David Ho Biography

Academic, Scientist(1952–)
Taiwanese AIDS researcher David Ho's work has influenced the understanding, investigation and treatment of HIV/AIDS worldwide.

Synopsis

Born in Taichung, Taiwan, on November 3, 1952, David Ho's contribution to AIDS research may be the most significant of any individual's to date; his work has influenced the understanding, investigation and treatment of HIV/AIDS worldwide. After attending Harvard Medical School, Ho began conducting research at Boston's Massachusetts General Hospital, and soon proved that, contrary to previous thinking, once the AIDS virus (HIV) enters the body, it reproduces itself in massive quantities almost immediately. His discovery heralded a significant reversal in long-held precepts of AIDS research and treatment.

Early Life and Education

David Ho was born Da-i Ho (meaning "Great One") on November 3, 1952, in the small city of Taichung, Taiwan. His father, who had worked in China as a translator for U.S. troops during World War II, immigrated to the United States in the mid-1950s. When David was 12 years old, he moved to California to reunite with his father, and adopted a new name—his father, a devout Christian, picked "David" out of the Bible.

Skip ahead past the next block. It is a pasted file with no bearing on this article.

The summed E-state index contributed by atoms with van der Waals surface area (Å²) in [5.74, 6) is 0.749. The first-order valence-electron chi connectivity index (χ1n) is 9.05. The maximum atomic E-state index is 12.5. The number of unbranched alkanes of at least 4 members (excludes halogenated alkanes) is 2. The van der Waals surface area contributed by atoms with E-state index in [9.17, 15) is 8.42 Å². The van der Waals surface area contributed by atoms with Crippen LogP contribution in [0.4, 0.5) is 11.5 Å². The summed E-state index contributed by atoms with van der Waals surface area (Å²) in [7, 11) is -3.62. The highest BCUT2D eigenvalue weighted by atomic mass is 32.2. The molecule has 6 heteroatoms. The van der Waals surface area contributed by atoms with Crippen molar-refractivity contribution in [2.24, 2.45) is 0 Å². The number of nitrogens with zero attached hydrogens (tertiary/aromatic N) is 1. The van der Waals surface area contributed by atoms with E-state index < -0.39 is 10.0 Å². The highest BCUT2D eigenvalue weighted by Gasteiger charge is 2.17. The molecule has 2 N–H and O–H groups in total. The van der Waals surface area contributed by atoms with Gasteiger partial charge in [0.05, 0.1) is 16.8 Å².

Physics, not medicine, was David Ho's first choice of profession, but he changed his mind as an undergraduate student at the California Institute of Technology. After attending Harvard Medical School, Ho began his research on the AIDS virus at the Massachusetts General Hospital in Boston.

Groundbreaking AIDS Research

Ho's research in the late 1980s proved that, contrary to previous thinking, once the AIDS virus (HIV) enters the body, it reproduces itself in massive quantities almost immediately. Previously, it was believed that after an initial infection, the HIV virus lay dormant for years before ravaging a patient's immune system. Thus, drugs were withheld until a patient developed visible symptoms of full-blown AIDS—usually three to eight years after infection. Ho's discovery heralded a significant reversal in long-held precepts of AIDS research and treatment, introducing the early use of a "cocktail" of drugs to retard the advance of the virus upon the detection of HIV in the patient.

In 1990, Ho became director of the Aaron Diamond AIDS Research Center, based in New York City, "the world's largest private nonprofit AIDS research institute focused on the basic science of AIDS and its related research," according to the organization's website.

For his groundbreaking accomplishments in AIDS treatment, TIME magazine named Dr. Ho its 1996 "Man of the Year."

In addition to conducting HIV/AIDS research, Ho has authored more than 250 publications.

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